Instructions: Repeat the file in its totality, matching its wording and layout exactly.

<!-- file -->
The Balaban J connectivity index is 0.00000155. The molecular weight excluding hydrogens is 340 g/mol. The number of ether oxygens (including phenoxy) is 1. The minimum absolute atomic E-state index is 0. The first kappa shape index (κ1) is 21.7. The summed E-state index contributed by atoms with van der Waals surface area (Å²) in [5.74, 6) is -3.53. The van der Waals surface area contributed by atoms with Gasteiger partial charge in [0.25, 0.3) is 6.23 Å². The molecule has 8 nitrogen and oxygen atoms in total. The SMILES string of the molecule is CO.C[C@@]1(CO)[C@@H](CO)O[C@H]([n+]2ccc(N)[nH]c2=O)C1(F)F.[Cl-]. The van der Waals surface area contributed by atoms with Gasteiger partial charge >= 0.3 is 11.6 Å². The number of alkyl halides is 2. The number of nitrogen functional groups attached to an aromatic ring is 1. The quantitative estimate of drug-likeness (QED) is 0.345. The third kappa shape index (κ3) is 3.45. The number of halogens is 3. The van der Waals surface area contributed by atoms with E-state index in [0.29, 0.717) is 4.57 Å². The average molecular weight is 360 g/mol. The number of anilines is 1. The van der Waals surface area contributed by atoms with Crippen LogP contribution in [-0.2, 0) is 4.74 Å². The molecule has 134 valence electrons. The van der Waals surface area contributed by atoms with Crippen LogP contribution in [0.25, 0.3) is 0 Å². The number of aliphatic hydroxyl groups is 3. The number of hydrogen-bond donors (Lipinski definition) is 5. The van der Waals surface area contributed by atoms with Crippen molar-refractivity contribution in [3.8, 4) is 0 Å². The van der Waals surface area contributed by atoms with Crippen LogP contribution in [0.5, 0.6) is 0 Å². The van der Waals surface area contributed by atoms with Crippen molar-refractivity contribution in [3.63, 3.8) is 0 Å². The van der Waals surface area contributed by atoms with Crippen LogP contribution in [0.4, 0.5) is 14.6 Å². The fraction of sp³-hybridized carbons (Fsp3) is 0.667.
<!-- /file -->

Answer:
The Balaban J connectivity index is 0.00000155. The molecular weight excluding hydrogens is 340 g/mol. The number of ether oxygens (including phenoxy) is 1. The minimum absolute atomic E-state index is 0. The first kappa shape index (κ1) is 21.7. The summed E-state index contributed by atoms with van der Waals surface area (Å²) in [5.74, 6) is -3.53. The van der Waals surface area contributed by atoms with Gasteiger partial charge in [0.25, 0.3) is 6.23 Å². The molecule has 8 nitrogen and oxygen atoms in total. The SMILES string of the molecule is CO.C[C@@]1(CO)[C@@H](CO)O[C@H]([n+]2ccc(N)[nH]c2=O)C1(F)F.[Cl-]. The van der Waals surface area contributed by atoms with Gasteiger partial charge >= 0.3 is 11.6 Å². The number of alkyl halides is 2. The number of nitrogen functional groups attached to an aromatic ring is 1. The quantitative estimate of drug-likeness (QED) is 0.345. The third kappa shape index (κ3) is 3.45. The number of halogens is 3. The van der Waals surface area contributed by atoms with E-state index in [0.29, 0.717) is 4.57 Å². The average molecular weight is 360 g/mol. The number of anilines is 1. The van der Waals surface area contributed by atoms with Crippen LogP contribution in [-0.2, 0) is 4.74 Å². The molecule has 134 valence electrons. The van der Waals surface area contributed by atoms with Crippen LogP contribution in [0.25, 0.3) is 0 Å². The number of aliphatic hydroxyl groups is 3. The number of hydrogen-bond donors (Lipinski definition) is 5. The van der Waals surface area contributed by atoms with Crippen molar-refractivity contribution in [3.8, 4) is 0 Å². The van der Waals surface area contributed by atoms with Crippen LogP contribution in [0.5, 0.6) is 0 Å². The van der Waals surface area contributed by atoms with Crippen molar-refractivity contribution in [3.63, 3.8) is 0 Å². The van der Waals surface area contributed by atoms with Crippen LogP contribution in [0.4, 0.5) is 14.6 Å². The fraction of sp³-hybridized carbons (Fsp3) is 0.667.